CMS expands competitive bidding program

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The Centers for Medicare & Medicaid Services is expanding its competitive bidding program for durable medical equipment to 91 new cities, for an estimated savings of $28 billion over 10 years, the agency announced last week.

The first phase of the bidding program, which started Jan. 1 in nine major metropolitan areas, has already saved the government $130 million in its first six months, according to CMS officials. Under the program, healthcare providers seeking DME supplies can purchase them only from approved companies submitting the lowest bid to the agency. These supplies include wheelchairs, oxygen supplies and hospital beds.

The program's expansion will allow providers to bid on items such as negative pressure wound therapy pumps and related supplies, which are commonly used in nursing homes to treat pressure sores.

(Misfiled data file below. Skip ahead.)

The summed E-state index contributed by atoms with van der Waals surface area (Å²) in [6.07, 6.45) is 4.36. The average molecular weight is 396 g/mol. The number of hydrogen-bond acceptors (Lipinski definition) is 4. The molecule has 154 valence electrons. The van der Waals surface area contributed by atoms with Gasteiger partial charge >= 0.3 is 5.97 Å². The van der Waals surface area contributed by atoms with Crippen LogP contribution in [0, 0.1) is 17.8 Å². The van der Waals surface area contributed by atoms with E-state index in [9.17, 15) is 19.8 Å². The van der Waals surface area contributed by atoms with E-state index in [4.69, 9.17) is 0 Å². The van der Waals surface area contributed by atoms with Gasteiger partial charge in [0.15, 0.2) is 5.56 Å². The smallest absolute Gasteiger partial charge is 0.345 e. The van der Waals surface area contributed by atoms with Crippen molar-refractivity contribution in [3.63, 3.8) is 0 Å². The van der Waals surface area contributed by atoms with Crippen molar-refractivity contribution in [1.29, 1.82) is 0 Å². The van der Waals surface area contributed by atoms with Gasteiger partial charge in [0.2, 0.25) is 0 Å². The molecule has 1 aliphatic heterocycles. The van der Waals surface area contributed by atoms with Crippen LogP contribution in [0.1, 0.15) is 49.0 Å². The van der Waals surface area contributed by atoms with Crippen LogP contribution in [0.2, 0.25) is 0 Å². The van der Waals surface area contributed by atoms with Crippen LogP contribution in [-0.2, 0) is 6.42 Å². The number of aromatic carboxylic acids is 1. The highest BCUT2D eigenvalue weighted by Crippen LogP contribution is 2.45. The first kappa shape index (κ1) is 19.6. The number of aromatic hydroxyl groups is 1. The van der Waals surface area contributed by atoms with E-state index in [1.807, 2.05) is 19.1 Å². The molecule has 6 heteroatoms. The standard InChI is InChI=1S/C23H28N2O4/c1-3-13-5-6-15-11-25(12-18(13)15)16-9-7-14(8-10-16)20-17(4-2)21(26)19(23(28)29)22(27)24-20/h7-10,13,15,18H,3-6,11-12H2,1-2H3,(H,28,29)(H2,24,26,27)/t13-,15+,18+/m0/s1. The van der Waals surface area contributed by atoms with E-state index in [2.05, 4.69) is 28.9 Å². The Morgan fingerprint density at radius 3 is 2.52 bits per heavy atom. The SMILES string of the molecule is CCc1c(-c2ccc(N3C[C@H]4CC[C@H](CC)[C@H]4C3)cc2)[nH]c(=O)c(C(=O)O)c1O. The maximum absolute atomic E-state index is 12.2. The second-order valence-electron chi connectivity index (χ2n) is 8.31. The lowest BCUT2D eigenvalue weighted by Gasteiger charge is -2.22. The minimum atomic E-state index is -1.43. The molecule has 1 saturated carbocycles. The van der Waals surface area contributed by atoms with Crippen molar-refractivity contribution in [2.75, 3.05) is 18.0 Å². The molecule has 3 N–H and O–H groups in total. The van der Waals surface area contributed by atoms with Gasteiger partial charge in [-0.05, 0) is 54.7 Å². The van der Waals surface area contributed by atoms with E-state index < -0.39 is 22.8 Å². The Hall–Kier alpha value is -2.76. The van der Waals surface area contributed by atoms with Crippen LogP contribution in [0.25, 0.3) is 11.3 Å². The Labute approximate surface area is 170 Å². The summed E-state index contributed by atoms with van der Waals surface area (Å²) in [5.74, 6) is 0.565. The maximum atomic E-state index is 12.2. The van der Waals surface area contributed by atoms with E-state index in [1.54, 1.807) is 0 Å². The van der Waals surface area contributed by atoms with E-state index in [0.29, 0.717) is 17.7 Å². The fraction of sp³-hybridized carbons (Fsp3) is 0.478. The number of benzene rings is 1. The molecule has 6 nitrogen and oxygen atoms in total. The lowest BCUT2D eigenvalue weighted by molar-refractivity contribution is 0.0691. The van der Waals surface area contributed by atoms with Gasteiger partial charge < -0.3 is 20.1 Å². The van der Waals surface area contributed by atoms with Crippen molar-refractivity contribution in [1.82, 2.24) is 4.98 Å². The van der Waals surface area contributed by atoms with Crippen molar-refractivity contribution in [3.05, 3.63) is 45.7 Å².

Earlier this year, long-term care experts said the program is based more on math than good policy.

But CMS officials say they are confident in the program's benefits. “The success we've had in the first phase tells us that we can achieve these savings with no disruption for patients' access and no negative effect on patients' health,” said Jonathan Blum, deputy CMS administrator and director of the Center for Medicare.